HIPAA Compliant Text Messages: What You Need to Know

Doctor speaking to her patient

Texting is growing in popularity among the healthcare and insurance industries as a convenient means to communicate with patients and insureds. The increased popularity naturally raises the question: how does a healthcare or insurance subject to the Health Insurance Portability and Accountability Act (better known as HIPAA) make sure that text messages between patients, insureds and health care providers don’t violate HIPAA? Unfortunately, there’s no single, clear-cut answer but here are some helpful tips to get you started.*

What is HIPAA?

HIPAA is a federal law that many recognize as protecting the privacy and security of health information. HIPAA, however, only covers protected health information (PHI), which is individually identifiable health information created or re­ceived by “covered entities” (i.e., health plans, most health care providers and health care clearinghouses) and “business associates” (i.e., the third parties that support covered entities).  In other words, HIPAA governs entities and not data, which means that specific data may be regulated by HIPAA in the hands of some enti­ties but not others.

Is SMS texting HIPAA compliant?

HIPAA does not specifically prohibit or approve sending PHI by text message. For HIPAA compliance purposes, the use of text messaging to send PHI requires use of controls that ensure the confidentiality of PHI when it is at rest and in transit. HIPAA’s Security Rule includes mandatory security safeguards and “addressable” security safeguards. Mandatory safeguards must be implemented. If a security safeguard is “addressable,” the covered entity can do a risk analysis to determine whether the security safeguard is reasonable and appropriate or whether to use an alternative control. Encryption is an example of an addressable security safeguard. This is important because SMS messages are not encrypted, which means that third parties could gain access to PHI in a text message.

Since encryption is an addressable security safeguard, a covered entity is not necessarily prohibited from using text messaging to communicate with patients; rather, a covered entity should use text messaging tools with encryption technology.

HIPAA compliant text messages: choosing a texting provider

Here are a few tips for choosing a texting provider. Of course, Zipwhip strongly recommends consulting legal counsel.

Look to the provider’s encryption and data protection practices. Text messages should be encrypted while on the provider’s infrastructure in transit (from the carrier connection point to the provider’s messaging application) and at rest (when being stored on the provider’s database).

Separately, consider what security framework the provider follows. Many SaaS companies can offer a SOC 2 report. Other common security frameworks are the NIST Cybersecurity Framework and ISO 270001.

Use business-texting software with features that reduce human error in PHI transmission. Human error (e.g., an employee may accidentally text patient information to the incorrect recipient) is a common source of HIPAA violations.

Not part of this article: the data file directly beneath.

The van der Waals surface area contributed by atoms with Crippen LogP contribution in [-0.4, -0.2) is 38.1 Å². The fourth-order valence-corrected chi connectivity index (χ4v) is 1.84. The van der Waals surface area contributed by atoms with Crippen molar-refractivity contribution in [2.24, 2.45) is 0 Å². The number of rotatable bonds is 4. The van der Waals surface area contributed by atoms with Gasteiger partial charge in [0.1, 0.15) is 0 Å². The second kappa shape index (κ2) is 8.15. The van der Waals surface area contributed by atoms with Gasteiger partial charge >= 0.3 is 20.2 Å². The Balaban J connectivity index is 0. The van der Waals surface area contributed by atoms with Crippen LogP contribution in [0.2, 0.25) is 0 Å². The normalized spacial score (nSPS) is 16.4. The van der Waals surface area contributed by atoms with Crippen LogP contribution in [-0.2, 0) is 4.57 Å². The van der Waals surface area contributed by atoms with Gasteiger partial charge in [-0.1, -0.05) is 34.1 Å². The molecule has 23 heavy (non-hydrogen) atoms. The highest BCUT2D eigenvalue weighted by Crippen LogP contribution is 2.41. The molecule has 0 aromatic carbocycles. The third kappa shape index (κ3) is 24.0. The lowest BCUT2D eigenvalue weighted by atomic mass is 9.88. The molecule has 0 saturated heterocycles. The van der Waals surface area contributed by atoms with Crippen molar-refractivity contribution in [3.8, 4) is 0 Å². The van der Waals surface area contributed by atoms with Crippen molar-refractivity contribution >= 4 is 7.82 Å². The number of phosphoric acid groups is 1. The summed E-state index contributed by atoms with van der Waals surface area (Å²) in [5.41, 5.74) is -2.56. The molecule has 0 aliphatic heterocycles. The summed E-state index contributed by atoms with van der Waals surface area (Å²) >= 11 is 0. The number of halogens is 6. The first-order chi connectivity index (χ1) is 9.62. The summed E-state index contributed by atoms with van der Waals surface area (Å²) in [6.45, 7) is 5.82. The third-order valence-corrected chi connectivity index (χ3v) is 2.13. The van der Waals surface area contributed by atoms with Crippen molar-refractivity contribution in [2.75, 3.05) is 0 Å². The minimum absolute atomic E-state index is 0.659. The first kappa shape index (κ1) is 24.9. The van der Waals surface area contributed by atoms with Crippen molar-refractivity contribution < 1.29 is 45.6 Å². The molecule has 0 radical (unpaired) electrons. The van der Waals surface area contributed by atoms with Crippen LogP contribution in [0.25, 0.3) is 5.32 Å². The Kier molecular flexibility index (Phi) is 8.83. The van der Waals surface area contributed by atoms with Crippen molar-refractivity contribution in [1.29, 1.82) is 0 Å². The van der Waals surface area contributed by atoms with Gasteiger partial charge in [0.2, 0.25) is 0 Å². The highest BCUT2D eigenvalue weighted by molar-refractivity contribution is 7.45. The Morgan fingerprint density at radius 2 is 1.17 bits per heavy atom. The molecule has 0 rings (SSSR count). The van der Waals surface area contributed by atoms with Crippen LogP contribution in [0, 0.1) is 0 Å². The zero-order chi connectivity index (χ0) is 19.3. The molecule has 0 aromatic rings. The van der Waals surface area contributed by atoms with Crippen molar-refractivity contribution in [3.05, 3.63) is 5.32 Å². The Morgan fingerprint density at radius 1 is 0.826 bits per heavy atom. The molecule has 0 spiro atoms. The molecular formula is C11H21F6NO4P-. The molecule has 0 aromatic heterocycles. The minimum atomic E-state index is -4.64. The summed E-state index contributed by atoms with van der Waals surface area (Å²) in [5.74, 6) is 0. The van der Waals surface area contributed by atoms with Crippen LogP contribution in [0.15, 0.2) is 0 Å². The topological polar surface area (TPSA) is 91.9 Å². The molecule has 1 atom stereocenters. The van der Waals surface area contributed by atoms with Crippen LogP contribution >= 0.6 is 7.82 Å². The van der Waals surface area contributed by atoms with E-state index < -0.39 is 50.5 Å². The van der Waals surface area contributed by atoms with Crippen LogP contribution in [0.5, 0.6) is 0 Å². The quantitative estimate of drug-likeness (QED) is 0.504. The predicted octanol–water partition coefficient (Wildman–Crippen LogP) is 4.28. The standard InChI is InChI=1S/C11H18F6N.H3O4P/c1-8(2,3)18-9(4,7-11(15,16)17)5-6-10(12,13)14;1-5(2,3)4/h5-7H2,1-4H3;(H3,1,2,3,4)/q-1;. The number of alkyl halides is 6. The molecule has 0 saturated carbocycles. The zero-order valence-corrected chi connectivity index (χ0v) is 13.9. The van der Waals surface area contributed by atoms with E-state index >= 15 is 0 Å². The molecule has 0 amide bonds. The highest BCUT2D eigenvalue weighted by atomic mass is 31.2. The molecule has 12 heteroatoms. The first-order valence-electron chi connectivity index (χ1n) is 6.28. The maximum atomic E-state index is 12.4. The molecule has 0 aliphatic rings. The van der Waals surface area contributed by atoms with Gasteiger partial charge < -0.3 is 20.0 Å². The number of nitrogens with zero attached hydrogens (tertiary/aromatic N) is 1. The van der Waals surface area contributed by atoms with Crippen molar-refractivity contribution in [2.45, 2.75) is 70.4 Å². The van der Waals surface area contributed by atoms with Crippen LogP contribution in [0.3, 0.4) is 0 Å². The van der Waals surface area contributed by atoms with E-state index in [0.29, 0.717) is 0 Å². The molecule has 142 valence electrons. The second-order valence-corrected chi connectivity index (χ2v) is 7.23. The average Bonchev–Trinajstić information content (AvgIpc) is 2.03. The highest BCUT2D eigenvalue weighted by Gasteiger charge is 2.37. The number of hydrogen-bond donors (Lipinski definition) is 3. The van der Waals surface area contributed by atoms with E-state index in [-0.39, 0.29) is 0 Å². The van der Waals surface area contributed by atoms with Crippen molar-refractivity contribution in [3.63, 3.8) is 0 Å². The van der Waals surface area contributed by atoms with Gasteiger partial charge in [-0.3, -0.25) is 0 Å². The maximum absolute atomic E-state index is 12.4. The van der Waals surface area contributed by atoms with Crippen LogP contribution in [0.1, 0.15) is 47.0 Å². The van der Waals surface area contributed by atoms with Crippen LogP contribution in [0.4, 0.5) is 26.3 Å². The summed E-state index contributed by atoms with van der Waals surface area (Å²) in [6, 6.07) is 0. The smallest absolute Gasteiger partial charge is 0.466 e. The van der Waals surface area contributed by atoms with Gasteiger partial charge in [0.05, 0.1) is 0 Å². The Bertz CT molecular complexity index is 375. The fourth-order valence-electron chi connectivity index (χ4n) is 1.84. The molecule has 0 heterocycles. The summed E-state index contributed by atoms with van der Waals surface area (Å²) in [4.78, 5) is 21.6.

Using business-texting software with auto-populating features can help reduce errors by setting a streamlined workflow in place. Look for features like dynamic fields and the ability to store [and autopopulate] patient information, such as phone numbers and addresses.

Have a Business Associate Agreement (BAA) in place with your texting provider. When a texting provider handles PHI on behalf of a covered entity, the texting provider is considered a business associate. HIPAA requires that a covered entity has a written agreement with each business associate, which is known as a Business Associate Agreement (BAA).  The purpose of a BAA is to ensure that the business associate is contractually required to protect the security, confidentiality, availability and integrity of PHI. Learn more about BAAs here.

Consider the content within the text message. Even when transmitting PHI over an encrypted network, it’s best practice to not discuss detailed medical information over text. Keep in mind that there’s always a security risk when sending personal or confidential information over electronic communication. Consider how you manage PHI over email: If you wouldn’t send it over email, then definitely don’t send it over text.

Zipwhip business-texting software and HIPAA compliant text messages

Zipwhip can be used as part of your HIPAA compliance solution. Among our other security safeguards, PHI is encrypted while on Zipwhip’s infrastructure. Learn more about how we keep customer text messages safe.

*Disclaimer: This blog post is for informational purposes only and does not, and is not intended to, constitute legal advice.   Only your individual attorney can provide assurances that the information contained herein – and your interpretation of it – is applicable or appropriate to your particular situation. You should not act or refrain from acting on the basis of any content included in this site without seeking legal or other professional advice.

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